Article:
The Portuguese staple inspires many different recipes.

Kale and Linguica Portuguese Soup. – Photo by Marnely Rodriguez-Murray

One of Portugal’s most recognized recipes is caldo verde, a kale-based soup that’s served all over Portugal. Whether you find yourself in a five-star hotel’s restaurant or at a neighbor’s home on the Island, this delicious soup is served with pride. Each family has its own version, each chef creating his or her own twist on the traditional dish. It’s also the best soup to ease you into spring. With a light broth and some hearty greens, it’s a great meal to welcome the new season — while we patiently wait for the winter chill to leave the Island.

Today, I’m sharing my version of this classic soup, which is not by any means traditional. This version includes tomatoes, which is not in the original recipe, but I love the sweetness it adds to the soup. Some people add white beans, as well as other variations like sausages or bacon. What’s your version? You’ll have the opportunity to share it at the upcoming Kale Throwdown event, to be hosted at the Portuguese-American Club on Sunday, April 19, from 5 to 7 pm. There, Islanders from all over will bring their four gallons (that’s the required amount for participation) of kale soup to be judged and awarded in the following categories: Best Kale Soup, Best Alternate Kale Soup, Is It Kale Soup?, and Best Professional Entry. With $10 admission for adults and $5 for children, the event will benefit the Islanders Talk Benevolent Fund, a fund created by Islanders for Islanders in need, and a popular group on Facebook where locals and wash-ashores alike come together for the latest Island news, updates, and more.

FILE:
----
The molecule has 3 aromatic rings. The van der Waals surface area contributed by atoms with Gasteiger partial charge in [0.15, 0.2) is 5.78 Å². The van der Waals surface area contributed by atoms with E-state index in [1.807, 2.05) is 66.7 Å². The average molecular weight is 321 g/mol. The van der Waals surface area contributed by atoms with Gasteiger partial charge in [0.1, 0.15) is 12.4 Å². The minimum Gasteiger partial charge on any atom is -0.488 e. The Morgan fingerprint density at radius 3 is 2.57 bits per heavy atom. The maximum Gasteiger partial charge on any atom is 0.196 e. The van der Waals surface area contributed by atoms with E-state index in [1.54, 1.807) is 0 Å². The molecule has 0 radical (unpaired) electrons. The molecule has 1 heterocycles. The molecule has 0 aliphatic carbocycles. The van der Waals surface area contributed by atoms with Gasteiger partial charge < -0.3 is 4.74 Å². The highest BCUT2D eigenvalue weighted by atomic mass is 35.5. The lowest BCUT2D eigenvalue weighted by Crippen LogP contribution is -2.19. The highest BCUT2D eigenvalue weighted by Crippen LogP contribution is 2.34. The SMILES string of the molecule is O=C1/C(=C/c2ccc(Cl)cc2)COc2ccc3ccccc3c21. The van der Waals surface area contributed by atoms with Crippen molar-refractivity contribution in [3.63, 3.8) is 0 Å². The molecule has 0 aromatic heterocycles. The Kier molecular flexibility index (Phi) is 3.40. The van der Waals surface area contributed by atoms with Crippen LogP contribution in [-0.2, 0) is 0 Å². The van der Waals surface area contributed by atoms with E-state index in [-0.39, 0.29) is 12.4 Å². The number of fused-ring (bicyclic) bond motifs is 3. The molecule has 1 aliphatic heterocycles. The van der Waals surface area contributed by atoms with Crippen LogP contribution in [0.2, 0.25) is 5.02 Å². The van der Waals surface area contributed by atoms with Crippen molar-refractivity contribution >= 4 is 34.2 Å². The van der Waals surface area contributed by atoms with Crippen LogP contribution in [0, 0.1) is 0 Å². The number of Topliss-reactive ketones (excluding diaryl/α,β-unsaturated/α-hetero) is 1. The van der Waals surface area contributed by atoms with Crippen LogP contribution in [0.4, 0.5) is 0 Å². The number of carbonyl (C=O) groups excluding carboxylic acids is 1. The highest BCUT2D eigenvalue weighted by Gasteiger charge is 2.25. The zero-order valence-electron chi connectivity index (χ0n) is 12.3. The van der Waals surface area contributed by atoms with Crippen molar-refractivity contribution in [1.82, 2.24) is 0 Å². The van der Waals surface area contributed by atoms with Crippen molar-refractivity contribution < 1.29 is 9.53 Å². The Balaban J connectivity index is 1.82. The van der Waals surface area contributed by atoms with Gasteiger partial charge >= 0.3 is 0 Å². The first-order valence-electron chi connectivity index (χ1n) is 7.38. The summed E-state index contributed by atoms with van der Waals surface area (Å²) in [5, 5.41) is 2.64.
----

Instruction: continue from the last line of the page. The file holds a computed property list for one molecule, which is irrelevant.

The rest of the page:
“I belong to the nearly 4,000-strong Islanders Talk Facebook page run by Lori Robinson Fisher,” says Jessica Burnham, the ringleader of this Kale Throwdown. “Just before Christmas, I came up with the idea to start a charitable fund built by the members of Islanders Talk. There were about 3,000 members at the time. I figured if every member gave $5, we’d have $15,000 to use to help other Islanders in need going into next holiday season. It seemed there was a new post every day about someone else in our community who was having a really hard time. This was my response to it. I went out and got a tax ID and a bank account, and started the fund. I asked someone from each town to be on the board, and the Islanders Talk Benevolent Fund was up and rolling. The other members include Lori Robinson Fisher, Margaret Oliveira, Debby Lobb Athearn, Laura Bryant German, Corrine Dorsey, and June Manning.”

The next Kale Throwdown planning meeting for the event is Sunday, March 29, at 1 pm at the P.A. Club, and the group is still looking for silent auction donations. If you have any questions or would like to know more about the group and the work they do, join the Islanders Talk group on Facebook.